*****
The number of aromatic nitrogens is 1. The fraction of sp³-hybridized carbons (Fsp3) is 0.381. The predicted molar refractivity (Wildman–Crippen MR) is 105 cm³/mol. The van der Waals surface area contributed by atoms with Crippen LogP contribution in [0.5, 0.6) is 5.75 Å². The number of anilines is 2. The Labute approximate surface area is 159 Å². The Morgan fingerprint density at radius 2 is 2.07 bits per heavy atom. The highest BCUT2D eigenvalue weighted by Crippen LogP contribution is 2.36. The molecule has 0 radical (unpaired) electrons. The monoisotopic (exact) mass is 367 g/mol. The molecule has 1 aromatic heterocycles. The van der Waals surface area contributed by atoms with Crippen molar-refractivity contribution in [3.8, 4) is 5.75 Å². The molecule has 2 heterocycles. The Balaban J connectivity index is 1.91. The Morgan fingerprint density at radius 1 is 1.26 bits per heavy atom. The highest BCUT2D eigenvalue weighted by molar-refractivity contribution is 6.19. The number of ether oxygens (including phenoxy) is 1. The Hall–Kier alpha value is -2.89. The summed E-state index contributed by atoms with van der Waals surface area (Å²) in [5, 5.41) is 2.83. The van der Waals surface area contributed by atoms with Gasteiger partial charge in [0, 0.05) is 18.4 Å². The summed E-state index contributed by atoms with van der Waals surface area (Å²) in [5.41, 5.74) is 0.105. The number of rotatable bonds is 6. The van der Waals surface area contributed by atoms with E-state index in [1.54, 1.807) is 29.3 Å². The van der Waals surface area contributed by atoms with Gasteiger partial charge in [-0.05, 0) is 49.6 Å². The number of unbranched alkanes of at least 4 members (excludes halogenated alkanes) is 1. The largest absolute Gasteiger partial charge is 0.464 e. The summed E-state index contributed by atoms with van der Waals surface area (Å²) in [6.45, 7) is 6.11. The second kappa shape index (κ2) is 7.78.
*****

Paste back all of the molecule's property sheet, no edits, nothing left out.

The number of aromatic nitrogens is 1. The fraction of sp³-hybridized carbons (Fsp3) is 0.381. The predicted molar refractivity (Wildman–Crippen MR) is 105 cm³/mol. The van der Waals surface area contributed by atoms with Crippen LogP contribution in [0.5, 0.6) is 5.75 Å². The number of anilines is 2. The Labute approximate surface area is 159 Å². The Morgan fingerprint density at radius 2 is 2.07 bits per heavy atom. The highest BCUT2D eigenvalue weighted by Crippen LogP contribution is 2.36. The molecule has 0 radical (unpaired) electrons. The monoisotopic (exact) mass is 367 g/mol. The molecule has 1 aromatic heterocycles. The van der Waals surface area contributed by atoms with Crippen molar-refractivity contribution in [3.8, 4) is 5.75 Å². The molecule has 2 heterocycles. The Balaban J connectivity index is 1.91. The Morgan fingerprint density at radius 1 is 1.26 bits per heavy atom. The highest BCUT2D eigenvalue weighted by molar-refractivity contribution is 6.19. The number of ether oxygens (including phenoxy) is 1. The Hall–Kier alpha value is -2.89. The summed E-state index contributed by atoms with van der Waals surface area (Å²) in [5, 5.41) is 2.83. The van der Waals surface area contributed by atoms with Gasteiger partial charge in [0, 0.05) is 18.4 Å². The summed E-state index contributed by atoms with van der Waals surface area (Å²) in [5.41, 5.74) is 0.105. The number of rotatable bonds is 6. The van der Waals surface area contributed by atoms with E-state index in [1.54, 1.807) is 29.3 Å². The van der Waals surface area contributed by atoms with Gasteiger partial charge in [-0.05, 0) is 49.6 Å². The number of unbranched alkanes of at least 4 members (excludes halogenated alkanes) is 1. The largest absolute Gasteiger partial charge is 0.464 e. The summed E-state index contributed by atoms with van der Waals surface area (Å²) in [6.45, 7) is 6.11. The second kappa shape index (κ2) is 7.78.